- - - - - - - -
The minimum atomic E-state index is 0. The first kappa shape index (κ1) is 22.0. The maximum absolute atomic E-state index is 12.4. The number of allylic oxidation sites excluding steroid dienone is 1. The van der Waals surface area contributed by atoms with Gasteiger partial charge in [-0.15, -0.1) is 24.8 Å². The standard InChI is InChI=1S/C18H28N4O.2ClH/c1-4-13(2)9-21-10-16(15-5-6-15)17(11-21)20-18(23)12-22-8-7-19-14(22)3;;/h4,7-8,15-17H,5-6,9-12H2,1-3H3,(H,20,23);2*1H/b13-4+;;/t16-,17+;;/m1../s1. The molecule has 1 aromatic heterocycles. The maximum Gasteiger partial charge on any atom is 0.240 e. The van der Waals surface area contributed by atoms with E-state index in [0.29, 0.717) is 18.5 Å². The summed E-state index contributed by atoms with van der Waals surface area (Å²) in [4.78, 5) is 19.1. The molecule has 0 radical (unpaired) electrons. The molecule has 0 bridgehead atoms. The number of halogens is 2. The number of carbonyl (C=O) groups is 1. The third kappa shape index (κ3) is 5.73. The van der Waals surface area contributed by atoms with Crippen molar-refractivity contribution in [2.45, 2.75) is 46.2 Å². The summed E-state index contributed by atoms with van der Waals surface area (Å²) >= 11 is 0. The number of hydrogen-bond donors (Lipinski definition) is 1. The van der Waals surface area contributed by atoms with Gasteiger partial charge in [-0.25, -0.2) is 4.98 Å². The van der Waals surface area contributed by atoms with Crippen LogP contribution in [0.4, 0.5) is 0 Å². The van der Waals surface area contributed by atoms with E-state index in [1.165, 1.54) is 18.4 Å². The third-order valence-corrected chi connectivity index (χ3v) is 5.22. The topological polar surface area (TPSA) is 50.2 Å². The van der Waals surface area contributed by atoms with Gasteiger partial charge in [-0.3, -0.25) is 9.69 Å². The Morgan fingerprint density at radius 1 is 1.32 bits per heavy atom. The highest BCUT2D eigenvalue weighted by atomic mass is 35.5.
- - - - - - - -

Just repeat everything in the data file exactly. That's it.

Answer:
The minimum atomic E-state index is 0. The first kappa shape index (κ1) is 22.0. The maximum absolute atomic E-state index is 12.4. The number of allylic oxidation sites excluding steroid dienone is 1. The van der Waals surface area contributed by atoms with Gasteiger partial charge in [-0.15, -0.1) is 24.8 Å². The standard InChI is InChI=1S/C18H28N4O.2ClH/c1-4-13(2)9-21-10-16(15-5-6-15)17(11-21)20-18(23)12-22-8-7-19-14(22)3;;/h4,7-8,15-17H,5-6,9-12H2,1-3H3,(H,20,23);2*1H/b13-4+;;/t16-,17+;;/m1../s1. The molecule has 1 aromatic heterocycles. The maximum Gasteiger partial charge on any atom is 0.240 e. The van der Waals surface area contributed by atoms with E-state index in [0.29, 0.717) is 18.5 Å². The summed E-state index contributed by atoms with van der Waals surface area (Å²) in [4.78, 5) is 19.1. The molecule has 0 radical (unpaired) electrons. The molecule has 0 bridgehead atoms. The number of halogens is 2. The number of carbonyl (C=O) groups is 1. The third kappa shape index (κ3) is 5.73. The van der Waals surface area contributed by atoms with Crippen molar-refractivity contribution in [2.45, 2.75) is 46.2 Å². The summed E-state index contributed by atoms with van der Waals surface area (Å²) >= 11 is 0. The number of hydrogen-bond donors (Lipinski definition) is 1. The van der Waals surface area contributed by atoms with Gasteiger partial charge in [-0.25, -0.2) is 4.98 Å². The van der Waals surface area contributed by atoms with Crippen LogP contribution in [0.4, 0.5) is 0 Å². The van der Waals surface area contributed by atoms with E-state index in [1.165, 1.54) is 18.4 Å². The third-order valence-corrected chi connectivity index (χ3v) is 5.22. The topological polar surface area (TPSA) is 50.2 Å². The van der Waals surface area contributed by atoms with Gasteiger partial charge in [-0.3, -0.25) is 9.69 Å². The Morgan fingerprint density at radius 1 is 1.32 bits per heavy atom. The highest BCUT2D eigenvalue weighted by atomic mass is 35.5.